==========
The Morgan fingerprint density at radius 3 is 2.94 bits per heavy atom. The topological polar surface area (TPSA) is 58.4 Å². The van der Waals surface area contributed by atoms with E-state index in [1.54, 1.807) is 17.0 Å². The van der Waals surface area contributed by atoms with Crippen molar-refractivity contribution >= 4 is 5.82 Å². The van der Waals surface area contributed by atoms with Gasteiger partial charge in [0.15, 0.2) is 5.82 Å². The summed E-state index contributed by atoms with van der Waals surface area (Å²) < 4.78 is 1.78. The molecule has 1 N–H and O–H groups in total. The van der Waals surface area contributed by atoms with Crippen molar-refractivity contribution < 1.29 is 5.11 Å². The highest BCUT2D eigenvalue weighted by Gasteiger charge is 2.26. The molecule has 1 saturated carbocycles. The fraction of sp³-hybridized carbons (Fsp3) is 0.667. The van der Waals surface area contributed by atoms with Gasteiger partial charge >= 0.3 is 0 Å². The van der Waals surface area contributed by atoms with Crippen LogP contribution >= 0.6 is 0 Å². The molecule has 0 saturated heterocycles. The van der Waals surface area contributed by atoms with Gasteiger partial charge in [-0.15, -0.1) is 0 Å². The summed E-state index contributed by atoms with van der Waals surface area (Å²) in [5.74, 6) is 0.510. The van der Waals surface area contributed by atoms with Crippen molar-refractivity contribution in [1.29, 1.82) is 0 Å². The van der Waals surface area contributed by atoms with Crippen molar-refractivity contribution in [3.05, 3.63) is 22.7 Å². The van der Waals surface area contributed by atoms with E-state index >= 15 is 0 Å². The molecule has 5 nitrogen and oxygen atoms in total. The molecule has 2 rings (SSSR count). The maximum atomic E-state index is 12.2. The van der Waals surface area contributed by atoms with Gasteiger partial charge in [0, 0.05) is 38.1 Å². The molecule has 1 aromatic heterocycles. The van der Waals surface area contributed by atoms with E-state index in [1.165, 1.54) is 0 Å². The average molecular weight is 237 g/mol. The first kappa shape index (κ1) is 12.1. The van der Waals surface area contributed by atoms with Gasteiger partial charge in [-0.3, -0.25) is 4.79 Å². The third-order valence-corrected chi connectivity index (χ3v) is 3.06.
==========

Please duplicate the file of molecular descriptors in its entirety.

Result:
The Morgan fingerprint density at radius 3 is 2.94 bits per heavy atom. The topological polar surface area (TPSA) is 58.4 Å². The van der Waals surface area contributed by atoms with E-state index in [1.54, 1.807) is 17.0 Å². The van der Waals surface area contributed by atoms with Crippen molar-refractivity contribution >= 4 is 5.82 Å². The van der Waals surface area contributed by atoms with Gasteiger partial charge in [0.15, 0.2) is 5.82 Å². The summed E-state index contributed by atoms with van der Waals surface area (Å²) < 4.78 is 1.78. The molecule has 1 N–H and O–H groups in total. The van der Waals surface area contributed by atoms with Crippen molar-refractivity contribution < 1.29 is 5.11 Å². The highest BCUT2D eigenvalue weighted by Gasteiger charge is 2.26. The molecule has 1 saturated carbocycles. The fraction of sp³-hybridized carbons (Fsp3) is 0.667. The van der Waals surface area contributed by atoms with Gasteiger partial charge >= 0.3 is 0 Å². The van der Waals surface area contributed by atoms with Crippen LogP contribution >= 0.6 is 0 Å². The molecule has 0 saturated heterocycles. The van der Waals surface area contributed by atoms with Gasteiger partial charge in [-0.15, -0.1) is 0 Å². The summed E-state index contributed by atoms with van der Waals surface area (Å²) in [5.74, 6) is 0.510. The van der Waals surface area contributed by atoms with Crippen molar-refractivity contribution in [1.29, 1.82) is 0 Å². The van der Waals surface area contributed by atoms with Crippen molar-refractivity contribution in [3.05, 3.63) is 22.7 Å². The van der Waals surface area contributed by atoms with E-state index >= 15 is 0 Å². The molecule has 5 nitrogen and oxygen atoms in total. The molecule has 2 rings (SSSR count). The maximum atomic E-state index is 12.2. The van der Waals surface area contributed by atoms with Gasteiger partial charge in [0, 0.05) is 38.1 Å². The molecule has 1 aromatic heterocycles. The van der Waals surface area contributed by atoms with E-state index in [1.165, 1.54) is 0 Å². The average molecular weight is 237 g/mol. The first kappa shape index (κ1) is 12.1. The van der Waals surface area contributed by atoms with Gasteiger partial charge in [-0.3, -0.25) is 4.79 Å². The third-order valence-corrected chi connectivity index (χ3v) is 3.06.